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An Adaptive Energy-Efficient MAC Protocol for Wireless Sensor Network

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Presentation on theme: "An Adaptive Energy-Efficient MAC Protocol for Wireless Sensor Network"— Presentation transcript:

1 An Adaptive Energy-Efficient MAC Protocol for Wireless Sensor Network
Tijs van Dam, Koen Langendoen SenSys’03 Ku Dara Network & Security LAB at KAIST

2 Contents Introduction S- MAC drawbacks T- MAC Experiments Conclusions

3 Introduction Traditional MAC Protocols
Design to maximize packet throughput, minimize latency and provide fairness Protocol design for wireless sensor networks Focuses on minimizing energy consumption What was the most wasted energy in traditional MAC protocol? Idle listening A node does not know when it will be the receiver of a message from one of its neighbors It must keep its radio in receive mode at all times Ex) sensor application : 1/sec, messages fairly short, transmit(5ms) , receive(5ms), 990ms on listening while nothing happens(99%) T-MAC

4 S-MAC Idle listening problem solution S-MAC in sensor network
Duty cycle is involved, each node sleep periodically S-MAC in sensor network Single-frequency contention-based protocol Time is divided into –fairly large-frame (frame: 1sec) Every frame has two parts : active part (200ms) /sleep part (800ms) duty cycle = listen interval / frame length (20%) All messages are packed into the active part Tradeoff Energy efficiency ↑, throughput ↓ , latency↑ T-MAC

5 Drawbacks of S-MAC Active (Listen) interval – long enough to handle to the highest expected load If message rate is less – energy is still wasted in idle-listening S-MAC’ fixed duty cycle is NOT OPTIMAL T-MAC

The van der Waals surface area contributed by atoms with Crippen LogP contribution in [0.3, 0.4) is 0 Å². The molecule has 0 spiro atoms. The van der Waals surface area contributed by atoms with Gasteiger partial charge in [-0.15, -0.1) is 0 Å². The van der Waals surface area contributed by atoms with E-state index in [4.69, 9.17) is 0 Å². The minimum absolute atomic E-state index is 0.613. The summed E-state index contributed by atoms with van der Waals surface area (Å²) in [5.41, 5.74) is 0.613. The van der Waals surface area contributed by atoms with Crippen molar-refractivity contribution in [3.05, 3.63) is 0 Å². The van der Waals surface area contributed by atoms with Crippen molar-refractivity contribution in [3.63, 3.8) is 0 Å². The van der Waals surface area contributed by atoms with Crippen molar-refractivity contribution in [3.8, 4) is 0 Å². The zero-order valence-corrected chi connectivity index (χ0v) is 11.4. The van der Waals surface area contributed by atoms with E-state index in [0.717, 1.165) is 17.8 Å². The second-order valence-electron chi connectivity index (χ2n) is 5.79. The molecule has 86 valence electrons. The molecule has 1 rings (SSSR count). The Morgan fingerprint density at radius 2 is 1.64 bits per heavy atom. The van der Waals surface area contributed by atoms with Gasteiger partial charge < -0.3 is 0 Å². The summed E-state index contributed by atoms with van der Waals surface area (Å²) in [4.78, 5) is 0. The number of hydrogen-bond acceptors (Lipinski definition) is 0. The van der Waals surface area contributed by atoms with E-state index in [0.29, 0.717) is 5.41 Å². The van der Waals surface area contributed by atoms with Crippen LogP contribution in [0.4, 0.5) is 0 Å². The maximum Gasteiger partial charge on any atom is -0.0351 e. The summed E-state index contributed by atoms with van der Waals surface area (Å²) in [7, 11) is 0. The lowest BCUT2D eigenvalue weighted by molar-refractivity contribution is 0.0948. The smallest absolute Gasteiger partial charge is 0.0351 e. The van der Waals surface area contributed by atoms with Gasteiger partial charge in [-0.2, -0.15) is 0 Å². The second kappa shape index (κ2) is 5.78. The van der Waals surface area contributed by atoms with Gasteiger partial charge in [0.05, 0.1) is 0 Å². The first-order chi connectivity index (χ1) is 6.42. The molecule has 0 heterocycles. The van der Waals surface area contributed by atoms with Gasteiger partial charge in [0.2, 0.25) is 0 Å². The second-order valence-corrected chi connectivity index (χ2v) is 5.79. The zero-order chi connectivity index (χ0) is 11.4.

6 T-MAC Preliminaries(1)
Basic idea To utilize an active and a sleep cycle, similar to S-MAC To introduce an adaptive duty cycle by dynamically ending the active part An active period ends when no activation event has occurred for a time TA Activation event The reception of any data on the radio (RTS, CTS, DATA, ACK) The sensing of communication on the radio (overhearing) Difference in the duty cycle S-MAC - fixed duty cycle T-MAC – Dynamic duty cycle T-MAC

7 T-MAC Preliminaries(2)
Normal MAC protocols: messages are spread out over the whole time frame S-MAC: active time is fixed T-MAC: the active time is dynamically adjusted (i.e., be shorten) by timing out on hearing nothing during some time period (TA) T-MAC

8 T-MAC : RTS Operation (1)
Contention Interval : Fixed contention interval In contention-based protocols, like IEEE a back-off scheme is used: contention interval increases when traffic is higher Reduce the probability of collision when load is high In the T-MAC protocol Every node transmits its queued messages in a burst at the start of the frame In burst, the traffic is mostly high Waiting and listening for random time within a Fixed contention interval Tuned for maximum load. T-MAC

9 T-MAC : RTS Operation (2)
RTS Retries No CTS reply for RTS? The receiving node has not heard the RTS due to collision The receiving node is prohibited from replying due to an overheard RTS or CTS Receiving node is asleep Solutions: Retransmit RTS if no answer If there is still no reply after two retries, it should give up and go to sleep T-MAC